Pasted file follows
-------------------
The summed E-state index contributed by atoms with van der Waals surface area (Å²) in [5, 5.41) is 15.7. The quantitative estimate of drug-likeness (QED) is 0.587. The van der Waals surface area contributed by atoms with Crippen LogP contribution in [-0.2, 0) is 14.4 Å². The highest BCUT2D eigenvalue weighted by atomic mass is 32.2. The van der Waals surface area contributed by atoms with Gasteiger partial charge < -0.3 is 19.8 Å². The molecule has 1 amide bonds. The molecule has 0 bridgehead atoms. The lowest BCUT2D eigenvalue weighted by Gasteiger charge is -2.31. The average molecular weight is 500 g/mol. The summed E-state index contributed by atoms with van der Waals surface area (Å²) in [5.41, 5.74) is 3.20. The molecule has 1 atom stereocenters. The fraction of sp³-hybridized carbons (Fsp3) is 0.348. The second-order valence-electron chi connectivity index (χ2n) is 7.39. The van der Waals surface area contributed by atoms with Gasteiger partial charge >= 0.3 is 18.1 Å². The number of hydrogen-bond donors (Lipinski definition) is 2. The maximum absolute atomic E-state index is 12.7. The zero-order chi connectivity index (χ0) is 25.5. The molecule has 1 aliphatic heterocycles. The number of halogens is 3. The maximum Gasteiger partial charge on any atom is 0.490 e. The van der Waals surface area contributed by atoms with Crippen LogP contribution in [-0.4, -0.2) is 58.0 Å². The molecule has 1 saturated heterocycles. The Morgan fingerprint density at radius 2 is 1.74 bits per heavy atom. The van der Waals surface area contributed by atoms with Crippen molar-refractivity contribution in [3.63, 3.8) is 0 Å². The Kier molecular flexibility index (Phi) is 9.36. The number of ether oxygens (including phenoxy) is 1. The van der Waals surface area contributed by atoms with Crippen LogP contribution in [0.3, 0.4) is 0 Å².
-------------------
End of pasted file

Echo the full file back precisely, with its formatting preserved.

The summed E-state index contributed by atoms with van der Waals surface area (Å²) in [5, 5.41) is 15.7. The quantitative estimate of drug-likeness (QED) is 0.587. The van der Waals surface area contributed by atoms with Crippen LogP contribution in [-0.2, 0) is 14.4 Å². The highest BCUT2D eigenvalue weighted by atomic mass is 32.2. The van der Waals surface area contributed by atoms with Gasteiger partial charge < -0.3 is 19.8 Å². The molecule has 1 amide bonds. The molecule has 0 bridgehead atoms. The lowest BCUT2D eigenvalue weighted by Gasteiger charge is -2.31. The average molecular weight is 500 g/mol. The summed E-state index contributed by atoms with van der Waals surface area (Å²) in [5.41, 5.74) is 3.20. The molecule has 1 atom stereocenters. The fraction of sp³-hybridized carbons (Fsp3) is 0.348. The second-order valence-electron chi connectivity index (χ2n) is 7.39. The van der Waals surface area contributed by atoms with Gasteiger partial charge >= 0.3 is 18.1 Å². The number of hydrogen-bond donors (Lipinski definition) is 2. The maximum absolute atomic E-state index is 12.7. The zero-order chi connectivity index (χ0) is 25.5. The molecule has 1 aliphatic heterocycles. The number of halogens is 3. The maximum Gasteiger partial charge on any atom is 0.490 e. The van der Waals surface area contributed by atoms with Crippen LogP contribution in [-0.4, -0.2) is 58.0 Å². The molecule has 1 saturated heterocycles. The Morgan fingerprint density at radius 2 is 1.74 bits per heavy atom. The van der Waals surface area contributed by atoms with Crippen molar-refractivity contribution in [3.63, 3.8) is 0 Å². The Kier molecular flexibility index (Phi) is 9.36. The number of ether oxygens (including phenoxy) is 1. The van der Waals surface area contributed by atoms with Crippen LogP contribution in [0.3, 0.4) is 0 Å².